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Soc Sci Med. 2005 Jul;61(2):455-63. Epub 2005 Jan 25.

Inequities in healthcare seeking in the treatment of communicable endemic diseases in Southeast Nigeria.

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  • 1Gates Malaria Partnership, London School of Hygiene and Tropical Medicine, UK. onwujekwe@yahoo.co.uk

Abstract

This paper investigates the socio-economic inequities in healthcare seeking in the treatment of common communicable endemic diseases, with an emphasis on the use of primary health care (PHC) centres, where most endemic disease control activities take place. A questionnaire was used to collect information on occurrence of diseases and healthcare seeking from randomly selected households in four local government areas in Southeast Nigeria. Principal components analysis was used to create a socio-economic status (SES) index, which was divided into quartiles. The ratio of the values for the poorest quartile to that of the least poor quartile (bottom/top quartile) together with concentration indices for the variables under consideration was used as the measures of inequity. Logistic analysis was used to examine the determinants of use of PHC centres. The poorest quartile was more likely to use low-level providers (patent medicine dealers, shops, herbalists) and least likely to use the PHC centres. The concentration indices were -0.10, -0.06, -0.37, 0.11 and 0.04 for the use of herbalists, patent medicine dealers, community-health workers, PHC centres and hospitals, respectively. Also, the poorest quartile was more likely to lose person-days when ill. Logistic analysis showed that SES, availability of good services, proximity of the centres to the homes and polite health workers increased the use of the PHC centres. As such, improvement of quality of PHC services and improved geographic access could increase the overall use of PHC centres. Furthermore, in the long-term, a decrease in the amount of user fees, enhanced physical access and improved quality of services could decrease inequity in use of PHC centres and hospitals in the treatment of endemic diseases. The bottom/top quartile ratios and concentration indices produced similar results and hence both methods hence complement each other.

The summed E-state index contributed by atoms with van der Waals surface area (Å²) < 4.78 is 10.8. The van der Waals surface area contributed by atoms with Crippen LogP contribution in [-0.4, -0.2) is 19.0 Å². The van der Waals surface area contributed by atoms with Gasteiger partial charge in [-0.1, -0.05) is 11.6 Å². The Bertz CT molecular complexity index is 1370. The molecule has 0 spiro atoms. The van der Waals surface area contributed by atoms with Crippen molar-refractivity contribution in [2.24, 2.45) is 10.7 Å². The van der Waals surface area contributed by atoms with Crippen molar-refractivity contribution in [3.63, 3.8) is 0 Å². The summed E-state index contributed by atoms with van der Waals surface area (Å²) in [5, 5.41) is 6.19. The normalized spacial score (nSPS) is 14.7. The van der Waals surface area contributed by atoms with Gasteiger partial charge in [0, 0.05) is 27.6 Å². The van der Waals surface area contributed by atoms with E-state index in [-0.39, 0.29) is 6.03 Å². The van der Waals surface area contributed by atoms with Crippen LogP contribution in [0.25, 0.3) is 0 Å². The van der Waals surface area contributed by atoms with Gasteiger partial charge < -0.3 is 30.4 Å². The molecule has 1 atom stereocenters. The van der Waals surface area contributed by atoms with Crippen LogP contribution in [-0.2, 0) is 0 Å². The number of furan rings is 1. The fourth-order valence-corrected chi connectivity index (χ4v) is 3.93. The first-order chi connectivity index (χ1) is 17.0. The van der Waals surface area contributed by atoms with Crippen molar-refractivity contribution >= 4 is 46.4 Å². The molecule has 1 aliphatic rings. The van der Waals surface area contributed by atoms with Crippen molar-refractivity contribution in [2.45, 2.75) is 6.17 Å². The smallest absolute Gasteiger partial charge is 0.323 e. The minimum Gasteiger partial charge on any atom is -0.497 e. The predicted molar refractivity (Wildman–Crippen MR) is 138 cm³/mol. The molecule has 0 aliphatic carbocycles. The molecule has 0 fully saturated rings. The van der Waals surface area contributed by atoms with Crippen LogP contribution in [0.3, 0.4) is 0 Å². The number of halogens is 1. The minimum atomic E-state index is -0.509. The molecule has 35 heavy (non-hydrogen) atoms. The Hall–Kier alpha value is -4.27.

PMID:
15893059
[PubMed - indexed for MEDLINE]
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